Does Palmer ever wonder what would have happened if she had kept those pregnancies? Absolutely. But she wouldn't change the curiosity she has about it, either. "What makes us imaginative and creative is that we always live in a realm of past and future," she says. "You know, we aren't robots. We're profound emotional kaleidoscopic mammals."

Since leaving her label Roadrunner Records 10 years ago, Palmer has been running in the opposite direction at full speed and has been successful in doing so, thanks to the crowdfunding platform Patreon. Unlike Kickstarter, which Palmer used to fund Theatre Is Evil, Patreon acts as a subscription service for creatives, where fans can commit to monthly payments to access exclusive content. For Palmer, her patrons can give as low as $1 for digital downloads. Under the description for highest tier, $1,000, Palmer writes: "WTF. We'll talk. We'll have dinner. I will probably cry. You may cry. All the things, pretty much. Thank you (holy shit the end)." According to numbers Palmer's team provided to Billboard last year, 20,600 patrons have funded Palmer some $1.58 million over the course of three years.

"It's taken me 10 years to actually really shake off a lot of the shackles of the music industry that I had internalized: 'How will I sell this record? How will this play at radio? Will people actually want to listen to this music? Will they buy it?'" she says. "I don't need to sell music anymore. I have Patreon. Anything I create is preapproved and prepaid and it's insanely liberating."

For Palmer, it's also demanding. She explains that leaving a label means having to be a boss. She spends a lot of her time "reading emails, approving things, taking meetings, and running a staff" — all responsibilities that are usually left in the hands of record executives. When asked about those who have criticized her crowdfunding efforts — which includes producer Steve Albini, who blasted Palmer for the "absurdly inefficient" way she spent the $1.2 million she raised for Theatre Is Evil — she says it's more than strangers simply giving her money. It's a two-way investment. Which means she has to spend a lot of time on the internet.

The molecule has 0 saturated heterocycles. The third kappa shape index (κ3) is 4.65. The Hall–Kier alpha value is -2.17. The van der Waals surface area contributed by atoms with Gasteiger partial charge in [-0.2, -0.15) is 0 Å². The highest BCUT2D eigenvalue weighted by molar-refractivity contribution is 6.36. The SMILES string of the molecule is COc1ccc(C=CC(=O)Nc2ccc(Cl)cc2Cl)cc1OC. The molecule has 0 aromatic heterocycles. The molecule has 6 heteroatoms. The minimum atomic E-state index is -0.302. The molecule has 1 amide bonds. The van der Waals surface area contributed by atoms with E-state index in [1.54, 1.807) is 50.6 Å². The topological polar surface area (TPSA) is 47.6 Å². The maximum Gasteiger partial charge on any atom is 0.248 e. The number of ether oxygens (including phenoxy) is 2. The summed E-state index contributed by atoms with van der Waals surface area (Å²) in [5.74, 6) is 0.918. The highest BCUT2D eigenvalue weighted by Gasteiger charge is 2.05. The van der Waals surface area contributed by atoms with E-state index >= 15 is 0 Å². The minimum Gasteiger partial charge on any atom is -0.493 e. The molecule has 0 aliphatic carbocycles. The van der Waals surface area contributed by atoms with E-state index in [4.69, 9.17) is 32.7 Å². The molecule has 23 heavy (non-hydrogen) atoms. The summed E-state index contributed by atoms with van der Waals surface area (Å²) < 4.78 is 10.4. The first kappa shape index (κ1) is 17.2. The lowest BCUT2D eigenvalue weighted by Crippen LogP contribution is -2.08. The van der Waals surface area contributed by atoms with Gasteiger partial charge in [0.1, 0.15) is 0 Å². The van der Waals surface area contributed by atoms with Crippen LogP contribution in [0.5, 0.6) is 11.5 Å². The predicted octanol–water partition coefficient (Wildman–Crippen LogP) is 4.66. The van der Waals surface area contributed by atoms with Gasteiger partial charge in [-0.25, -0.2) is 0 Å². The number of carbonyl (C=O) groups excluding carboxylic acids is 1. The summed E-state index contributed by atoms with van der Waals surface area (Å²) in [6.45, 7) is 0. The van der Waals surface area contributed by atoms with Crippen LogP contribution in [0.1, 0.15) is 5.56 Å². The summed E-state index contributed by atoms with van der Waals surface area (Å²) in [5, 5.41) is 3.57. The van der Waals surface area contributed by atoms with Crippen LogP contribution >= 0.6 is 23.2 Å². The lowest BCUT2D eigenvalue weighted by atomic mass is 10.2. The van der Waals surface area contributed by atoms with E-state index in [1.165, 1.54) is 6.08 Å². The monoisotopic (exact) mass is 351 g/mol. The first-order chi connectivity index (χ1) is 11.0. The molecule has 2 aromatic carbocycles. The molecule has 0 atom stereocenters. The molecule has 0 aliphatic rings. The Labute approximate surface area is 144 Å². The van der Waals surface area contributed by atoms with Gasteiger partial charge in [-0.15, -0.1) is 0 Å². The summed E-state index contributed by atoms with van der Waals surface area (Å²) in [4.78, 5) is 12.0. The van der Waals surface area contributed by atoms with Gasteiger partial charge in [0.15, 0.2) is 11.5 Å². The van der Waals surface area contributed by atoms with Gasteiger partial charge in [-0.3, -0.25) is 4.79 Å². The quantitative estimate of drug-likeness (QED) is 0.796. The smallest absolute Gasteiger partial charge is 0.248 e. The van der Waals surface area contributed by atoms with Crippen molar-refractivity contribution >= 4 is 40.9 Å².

"I'm part rockstar, but also part internet anthropologist, and I have seen what happens when I post a lipstick selfie in front of a brightly colored wall with nothing particularly interesting to contribute versus [posting] a photo of myself in bed looking a little bit despondent, talking about the fact that my best friend is about to die from cancer," she says. "And I will let you guess which one gets more likes."

"But I refuse to choose the lipstick over the chemo," she says. "I refuse to let the algorithms dictate what kind of truth I want to reveal about what was happening in my fucking life."

In an attempt to further disrupt the algorithms, Palmer has curated a stage show that is part concert, part storytelling, part — you guessed it — sob fest that clocks in at over three hours long. In fact, the title There Will Be No Intermission came from a trial run of this very stage show during which a fan declared, "Amanda, I have to pee!" after the performance crossed the two-hour mark. Palmer refers to that moment as a "perfect metaphor for human life."

"I know my fans, my audience, the people who generally know what to expect coming to an Amanda Palmer show, know that anything goes and that I can be quite emotional and very frank and that I go for the jugular all the time," she says. "But they also really trust me not to ever take them into the dark and leave them there. It's something that I never really do in my music. I don't like doing it at my shows because I don't like it done to me. I just think that as an artist, especially female artists in 2019, part of my job is to show people the dark, but also arm everybody with a lightsaber."

Amanda Palmer will perform at 7 p.m. on Thursday, March 21 at the Masonic Temple's Cathedral Theatre; 500 Temple St., Detroit; 313-832-7100; themasonic.com. Tickets start $35.